Steve Kurlander: Personal debt is the real danger for Americans

Leave it to “Mama Grizzly Bear” Sarah Palin, not only the outspoken former governor of Alaska and VP candidate, but a multi-millionaire too from exploiting right-wing sensibilities.

Now on a national tour touting her new Christmas book “Good Tidings and Great Joy,” she took an opportunity last week to decry the destructive effects of our burgeoning national debt, which stands at over $17 trillion (or $54,134.23.per person) on America’s future generations.

She told Iowans at a Faith and Freedom Coalition fundraiser that the obligations that come with a high national debt financed in part by countries like China is analogous to enslaving young Americans.

“Our free stuff today is being paid for by taking money from our children and borrowing from China,” she said, according to the Des Moines Register. “When that money comes due — and this isn’t racist — but it’ll be like slavery when that note is due.”

Her words “electrified” the crowd of 750 and set off recriminations against her and her metaphor, which probably helped sell lots of her books too.

Even though she prefaced her use of  “slavery” by saying it was not being said in a racist sense, the mere use of the word can result in ridiculous condemnation, such as the denunciation by the likes of Al Sharpton.

At first, I found her words yet just another example of how the far right continuously shoots itself in the foot.

With President Obama’s domestic agenda in  disarray because of the debacle of the Obamacare website and his lying about keeping health insurance policies, you’d think that even the most acerbic “conservative” talking heads would have the sense to sit back and silently watch the damage unfold.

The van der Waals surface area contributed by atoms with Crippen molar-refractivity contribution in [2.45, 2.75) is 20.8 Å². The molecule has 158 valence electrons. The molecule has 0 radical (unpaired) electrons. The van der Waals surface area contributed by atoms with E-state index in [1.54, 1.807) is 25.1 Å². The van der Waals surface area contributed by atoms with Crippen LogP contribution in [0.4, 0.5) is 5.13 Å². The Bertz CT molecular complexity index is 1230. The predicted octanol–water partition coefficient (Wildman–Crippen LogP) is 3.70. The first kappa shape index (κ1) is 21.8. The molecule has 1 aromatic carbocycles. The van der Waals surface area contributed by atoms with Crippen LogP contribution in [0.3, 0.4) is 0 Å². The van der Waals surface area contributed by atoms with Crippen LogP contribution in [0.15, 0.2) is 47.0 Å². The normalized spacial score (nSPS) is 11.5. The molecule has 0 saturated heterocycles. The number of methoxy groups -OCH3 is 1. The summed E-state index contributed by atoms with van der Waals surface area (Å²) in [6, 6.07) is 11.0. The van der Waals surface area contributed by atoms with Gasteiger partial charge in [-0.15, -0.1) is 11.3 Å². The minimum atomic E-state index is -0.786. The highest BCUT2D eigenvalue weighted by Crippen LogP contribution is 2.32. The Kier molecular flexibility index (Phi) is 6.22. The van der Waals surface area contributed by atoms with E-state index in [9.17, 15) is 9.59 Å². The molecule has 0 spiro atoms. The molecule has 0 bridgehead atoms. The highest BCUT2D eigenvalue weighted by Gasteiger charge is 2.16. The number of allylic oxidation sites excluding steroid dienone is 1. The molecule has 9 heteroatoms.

But nooooo.

For Palin, Beck Limbaugh, Hannity, Levin, Newsmax and others, it’s all about titillating the Tea Party and Christian conservative base (and exploiting them with their books, survivalist gimmicks and even gold-buying sites).

It’s also about staying relevant when common-sense guys like Chris Christie, who some polls are now showing can beat Hillary Clinton in 2016, are stealing the show.

Then, after I got the first student loan bills my son accrued during his recent tenure at NYU and realizing his upcoming “enslavement” for decades to paying this debt, I began to think that Palin may have had a point.

From the start of the Obama era, the emphasis of his administration should not have been on health care but on reducing and restructuring our government spending to eliminate waste and slow the borrowing.

Now, instead of implementing the reforms proposed by the bipartisan National Commission on Fiscal Responsibility and Reform and talking about restoring Glass-Steagall regulations, we are fixated on balky web pages.

That emphasis on government spending also needed to be complemented by a new era of regulation of financial institutions. Regulators need to focus on institutions “too big to fail,” eliminate predatory lending and reform how debt scores are calculated. They need to examine how Americans are lent money, whether it be credit-card lending, student loans, mortgages, or car loans.

According to, the average U.S. household consumer debt profile included: credit card, $15,112; mortgage, $146,215; student loan, $31,240.  In total, American consumers owed $11.08 trillion, $846.9 billion in credit card debt, $7.75 trillion in mortgages and $1,002.0 billion in student loans (an increase of 10.9 percent from last year).

There’s no way to attain the American dream anymore for young and old alike unless the overall debt problem in America, not just the National Debt, is brought under control.  In economic terms, this debt is truly enslaving our children, particularly when the 20-24-year-olds have an unemployment rate of 12.5%.

So Sarah had it right and wrong.

Our debt is enslaving. But the real enslavement is not from Chinese investors buying US Treasuries, but from a failed economic system lacking smart regulation that allows predatory borrowing that enriches Wall Street instead of Main Street.

Guest Author


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